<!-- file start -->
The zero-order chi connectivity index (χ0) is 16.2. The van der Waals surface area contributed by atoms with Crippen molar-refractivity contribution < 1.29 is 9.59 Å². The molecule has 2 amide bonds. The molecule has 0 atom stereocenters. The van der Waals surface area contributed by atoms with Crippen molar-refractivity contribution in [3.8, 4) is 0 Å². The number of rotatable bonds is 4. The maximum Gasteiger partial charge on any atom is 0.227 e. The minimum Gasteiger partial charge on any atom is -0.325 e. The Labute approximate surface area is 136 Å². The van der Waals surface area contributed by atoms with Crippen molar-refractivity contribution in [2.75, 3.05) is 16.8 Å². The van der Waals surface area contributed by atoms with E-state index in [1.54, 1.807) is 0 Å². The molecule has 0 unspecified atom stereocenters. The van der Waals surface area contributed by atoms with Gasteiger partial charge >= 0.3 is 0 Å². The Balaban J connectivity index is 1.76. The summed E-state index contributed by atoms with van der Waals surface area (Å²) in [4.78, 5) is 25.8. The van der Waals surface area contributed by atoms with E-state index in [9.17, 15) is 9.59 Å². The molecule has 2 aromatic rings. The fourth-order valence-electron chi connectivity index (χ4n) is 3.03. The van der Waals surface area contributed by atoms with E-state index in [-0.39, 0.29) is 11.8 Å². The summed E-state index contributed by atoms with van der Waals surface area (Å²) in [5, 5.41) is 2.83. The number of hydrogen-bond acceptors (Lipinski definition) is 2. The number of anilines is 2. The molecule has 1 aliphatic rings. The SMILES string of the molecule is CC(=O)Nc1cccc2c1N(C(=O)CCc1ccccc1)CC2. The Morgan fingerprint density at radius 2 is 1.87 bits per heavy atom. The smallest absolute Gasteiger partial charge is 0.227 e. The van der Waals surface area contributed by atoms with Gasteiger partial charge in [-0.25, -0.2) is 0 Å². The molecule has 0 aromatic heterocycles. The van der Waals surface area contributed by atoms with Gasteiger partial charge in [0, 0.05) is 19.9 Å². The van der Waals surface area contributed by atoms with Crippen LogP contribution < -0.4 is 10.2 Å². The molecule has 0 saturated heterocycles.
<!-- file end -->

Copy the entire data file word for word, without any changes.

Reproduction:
The zero-order chi connectivity index (χ0) is 16.2. The van der Waals surface area contributed by atoms with Crippen molar-refractivity contribution < 1.29 is 9.59 Å². The molecule has 2 amide bonds. The molecule has 0 atom stereocenters. The van der Waals surface area contributed by atoms with Crippen molar-refractivity contribution in [3.8, 4) is 0 Å². The number of rotatable bonds is 4. The maximum Gasteiger partial charge on any atom is 0.227 e. The minimum Gasteiger partial charge on any atom is -0.325 e. The Labute approximate surface area is 136 Å². The van der Waals surface area contributed by atoms with Crippen molar-refractivity contribution in [2.75, 3.05) is 16.8 Å². The van der Waals surface area contributed by atoms with E-state index in [1.54, 1.807) is 0 Å². The molecule has 0 unspecified atom stereocenters. The van der Waals surface area contributed by atoms with Gasteiger partial charge >= 0.3 is 0 Å². The Balaban J connectivity index is 1.76. The summed E-state index contributed by atoms with van der Waals surface area (Å²) in [4.78, 5) is 25.8. The van der Waals surface area contributed by atoms with E-state index in [9.17, 15) is 9.59 Å². The molecule has 2 aromatic rings. The fourth-order valence-electron chi connectivity index (χ4n) is 3.03. The van der Waals surface area contributed by atoms with E-state index in [-0.39, 0.29) is 11.8 Å². The summed E-state index contributed by atoms with van der Waals surface area (Å²) in [5, 5.41) is 2.83. The number of hydrogen-bond acceptors (Lipinski definition) is 2. The number of anilines is 2. The molecule has 1 aliphatic rings. The SMILES string of the molecule is CC(=O)Nc1cccc2c1N(C(=O)CCc1ccccc1)CC2. The Morgan fingerprint density at radius 2 is 1.87 bits per heavy atom. The smallest absolute Gasteiger partial charge is 0.227 e. The van der Waals surface area contributed by atoms with Gasteiger partial charge in [-0.25, -0.2) is 0 Å². The molecule has 0 aromatic heterocycles. The van der Waals surface area contributed by atoms with Gasteiger partial charge in [0, 0.05) is 19.9 Å². The van der Waals surface area contributed by atoms with Crippen LogP contribution < -0.4 is 10.2 Å². The molecule has 0 saturated heterocycles.